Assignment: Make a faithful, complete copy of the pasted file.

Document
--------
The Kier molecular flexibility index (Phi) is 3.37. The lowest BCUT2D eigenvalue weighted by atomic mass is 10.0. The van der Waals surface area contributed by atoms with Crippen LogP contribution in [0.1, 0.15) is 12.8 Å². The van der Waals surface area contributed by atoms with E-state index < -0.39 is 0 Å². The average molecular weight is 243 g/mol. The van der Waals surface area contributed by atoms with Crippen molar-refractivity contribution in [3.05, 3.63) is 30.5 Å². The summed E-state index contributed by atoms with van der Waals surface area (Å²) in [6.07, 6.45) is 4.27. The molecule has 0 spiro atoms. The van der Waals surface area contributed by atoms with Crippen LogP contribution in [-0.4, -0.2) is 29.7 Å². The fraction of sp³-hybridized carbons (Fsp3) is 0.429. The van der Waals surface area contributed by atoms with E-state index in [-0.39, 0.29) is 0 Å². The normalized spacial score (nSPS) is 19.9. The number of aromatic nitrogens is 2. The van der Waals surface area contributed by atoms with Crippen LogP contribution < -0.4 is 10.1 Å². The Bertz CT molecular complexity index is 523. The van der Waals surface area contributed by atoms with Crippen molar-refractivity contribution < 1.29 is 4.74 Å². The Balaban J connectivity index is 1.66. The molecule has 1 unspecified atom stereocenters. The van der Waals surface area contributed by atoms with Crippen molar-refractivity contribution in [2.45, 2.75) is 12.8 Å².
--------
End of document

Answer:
The Kier molecular flexibility index (Phi) is 3.37. The lowest BCUT2D eigenvalue weighted by atomic mass is 10.0. The van der Waals surface area contributed by atoms with Crippen LogP contribution in [0.1, 0.15) is 12.8 Å². The van der Waals surface area contributed by atoms with E-state index < -0.39 is 0 Å². The average molecular weight is 243 g/mol. The van der Waals surface area contributed by atoms with Crippen molar-refractivity contribution in [3.05, 3.63) is 30.5 Å². The summed E-state index contributed by atoms with van der Waals surface area (Å²) in [6.07, 6.45) is 4.27. The molecule has 0 spiro atoms. The van der Waals surface area contributed by atoms with Crippen LogP contribution in [-0.4, -0.2) is 29.7 Å². The fraction of sp³-hybridized carbons (Fsp3) is 0.429. The van der Waals surface area contributed by atoms with E-state index in [-0.39, 0.29) is 0 Å². The normalized spacial score (nSPS) is 19.9. The number of aromatic nitrogens is 2. The van der Waals surface area contributed by atoms with Crippen LogP contribution < -0.4 is 10.1 Å². The Bertz CT molecular complexity index is 523. The van der Waals surface area contributed by atoms with Crippen molar-refractivity contribution < 1.29 is 4.74 Å². The Balaban J connectivity index is 1.66. The molecule has 1 unspecified atom stereocenters. The van der Waals surface area contributed by atoms with Crippen molar-refractivity contribution in [2.45, 2.75) is 12.8 Å².